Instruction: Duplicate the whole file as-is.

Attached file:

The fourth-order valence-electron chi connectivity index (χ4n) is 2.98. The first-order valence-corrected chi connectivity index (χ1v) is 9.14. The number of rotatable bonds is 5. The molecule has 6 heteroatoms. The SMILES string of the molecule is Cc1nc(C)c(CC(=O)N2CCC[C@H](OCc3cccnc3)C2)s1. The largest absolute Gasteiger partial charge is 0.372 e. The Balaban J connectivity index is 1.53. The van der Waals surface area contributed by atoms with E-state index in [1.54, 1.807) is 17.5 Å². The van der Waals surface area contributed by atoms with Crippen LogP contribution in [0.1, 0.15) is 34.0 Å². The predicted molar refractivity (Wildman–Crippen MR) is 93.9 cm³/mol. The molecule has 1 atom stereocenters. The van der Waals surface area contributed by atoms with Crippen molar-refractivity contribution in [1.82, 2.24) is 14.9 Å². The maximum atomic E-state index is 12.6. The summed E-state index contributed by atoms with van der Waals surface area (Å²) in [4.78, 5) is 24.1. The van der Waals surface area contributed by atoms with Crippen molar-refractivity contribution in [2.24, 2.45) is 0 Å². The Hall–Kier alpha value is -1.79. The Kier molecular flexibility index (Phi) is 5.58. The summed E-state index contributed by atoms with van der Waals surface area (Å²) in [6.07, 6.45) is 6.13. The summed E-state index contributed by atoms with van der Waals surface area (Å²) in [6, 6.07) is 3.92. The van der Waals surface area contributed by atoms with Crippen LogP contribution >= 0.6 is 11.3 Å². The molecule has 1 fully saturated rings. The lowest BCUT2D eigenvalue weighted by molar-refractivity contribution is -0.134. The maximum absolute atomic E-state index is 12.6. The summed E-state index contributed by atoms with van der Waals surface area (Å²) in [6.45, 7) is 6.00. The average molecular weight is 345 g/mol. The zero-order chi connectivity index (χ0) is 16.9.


The fourth-order valence-electron chi connectivity index (χ4n) is 2.98. The first-order valence-corrected chi connectivity index (χ1v) is 9.14. The number of rotatable bonds is 5. The molecule has 6 heteroatoms. The SMILES string of the molecule is Cc1nc(C)c(CC(=O)N2CCC[C@H](OCc3cccnc3)C2)s1. The largest absolute Gasteiger partial charge is 0.372 e. The Balaban J connectivity index is 1.53. The van der Waals surface area contributed by atoms with E-state index in [1.54, 1.807) is 17.5 Å². The van der Waals surface area contributed by atoms with Crippen LogP contribution in [0.1, 0.15) is 34.0 Å². The predicted molar refractivity (Wildman–Crippen MR) is 93.9 cm³/mol. The molecule has 1 atom stereocenters. The van der Waals surface area contributed by atoms with Crippen molar-refractivity contribution in [1.82, 2.24) is 14.9 Å². The maximum atomic E-state index is 12.6. The summed E-state index contributed by atoms with van der Waals surface area (Å²) in [4.78, 5) is 24.1. The van der Waals surface area contributed by atoms with Crippen molar-refractivity contribution in [2.24, 2.45) is 0 Å². The Hall–Kier alpha value is -1.79. The Kier molecular flexibility index (Phi) is 5.58. The summed E-state index contributed by atoms with van der Waals surface area (Å²) in [6.07, 6.45) is 6.13. The summed E-state index contributed by atoms with van der Waals surface area (Å²) in [6, 6.07) is 3.92. The van der Waals surface area contributed by atoms with Crippen LogP contribution >= 0.6 is 11.3 Å². The molecule has 1 fully saturated rings. The lowest BCUT2D eigenvalue weighted by molar-refractivity contribution is -0.134. The maximum absolute atomic E-state index is 12.6. The summed E-state index contributed by atoms with van der Waals surface area (Å²) in [6.45, 7) is 6.00. The average molecular weight is 345 g/mol. The zero-order chi connectivity index (χ0) is 16.9.